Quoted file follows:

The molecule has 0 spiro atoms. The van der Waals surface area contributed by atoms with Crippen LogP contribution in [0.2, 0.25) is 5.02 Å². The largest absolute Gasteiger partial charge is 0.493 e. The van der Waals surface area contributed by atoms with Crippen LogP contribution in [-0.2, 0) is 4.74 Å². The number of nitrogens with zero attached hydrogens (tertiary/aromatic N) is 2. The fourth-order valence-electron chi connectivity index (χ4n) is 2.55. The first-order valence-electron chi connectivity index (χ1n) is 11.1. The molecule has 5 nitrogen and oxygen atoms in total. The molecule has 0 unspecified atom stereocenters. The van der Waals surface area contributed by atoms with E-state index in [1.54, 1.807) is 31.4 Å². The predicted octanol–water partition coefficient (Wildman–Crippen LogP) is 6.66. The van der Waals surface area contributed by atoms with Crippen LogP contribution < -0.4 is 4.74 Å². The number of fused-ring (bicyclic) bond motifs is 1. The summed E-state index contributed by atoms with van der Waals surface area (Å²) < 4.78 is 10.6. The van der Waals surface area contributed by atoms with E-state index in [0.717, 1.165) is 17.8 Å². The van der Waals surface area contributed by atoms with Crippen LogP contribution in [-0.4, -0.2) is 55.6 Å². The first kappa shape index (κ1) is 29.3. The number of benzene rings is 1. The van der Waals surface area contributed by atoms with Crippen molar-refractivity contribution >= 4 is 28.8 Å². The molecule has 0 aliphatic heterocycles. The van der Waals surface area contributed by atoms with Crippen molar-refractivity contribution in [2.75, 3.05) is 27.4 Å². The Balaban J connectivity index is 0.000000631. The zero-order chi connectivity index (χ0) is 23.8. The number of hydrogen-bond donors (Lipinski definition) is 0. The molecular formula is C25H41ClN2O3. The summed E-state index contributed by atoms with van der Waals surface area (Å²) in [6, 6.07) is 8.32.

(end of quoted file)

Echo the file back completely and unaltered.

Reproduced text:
The molecule has 0 spiro atoms. The van der Waals surface area contributed by atoms with Crippen LogP contribution in [0.2, 0.25) is 5.02 Å². The largest absolute Gasteiger partial charge is 0.493 e. The van der Waals surface area contributed by atoms with Crippen LogP contribution in [-0.2, 0) is 4.74 Å². The number of nitrogens with zero attached hydrogens (tertiary/aromatic N) is 2. The fourth-order valence-electron chi connectivity index (χ4n) is 2.55. The first-order valence-electron chi connectivity index (χ1n) is 11.1. The molecule has 5 nitrogen and oxygen atoms in total. The molecule has 0 unspecified atom stereocenters. The van der Waals surface area contributed by atoms with E-state index in [1.54, 1.807) is 31.4 Å². The predicted octanol–water partition coefficient (Wildman–Crippen LogP) is 6.66. The van der Waals surface area contributed by atoms with Crippen LogP contribution < -0.4 is 4.74 Å². The number of fused-ring (bicyclic) bond motifs is 1. The summed E-state index contributed by atoms with van der Waals surface area (Å²) < 4.78 is 10.6. The van der Waals surface area contributed by atoms with E-state index in [0.717, 1.165) is 17.8 Å². The van der Waals surface area contributed by atoms with Crippen LogP contribution in [-0.4, -0.2) is 55.6 Å². The first kappa shape index (κ1) is 29.3. The number of benzene rings is 1. The van der Waals surface area contributed by atoms with Crippen molar-refractivity contribution >= 4 is 28.8 Å². The molecule has 0 aliphatic heterocycles. The van der Waals surface area contributed by atoms with Crippen molar-refractivity contribution in [2.75, 3.05) is 27.4 Å². The Balaban J connectivity index is 0.000000631. The zero-order chi connectivity index (χ0) is 23.8. The number of hydrogen-bond donors (Lipinski definition) is 0. The molecular formula is C25H41ClN2O3. The summed E-state index contributed by atoms with van der Waals surface area (Å²) in [6, 6.07) is 8.32.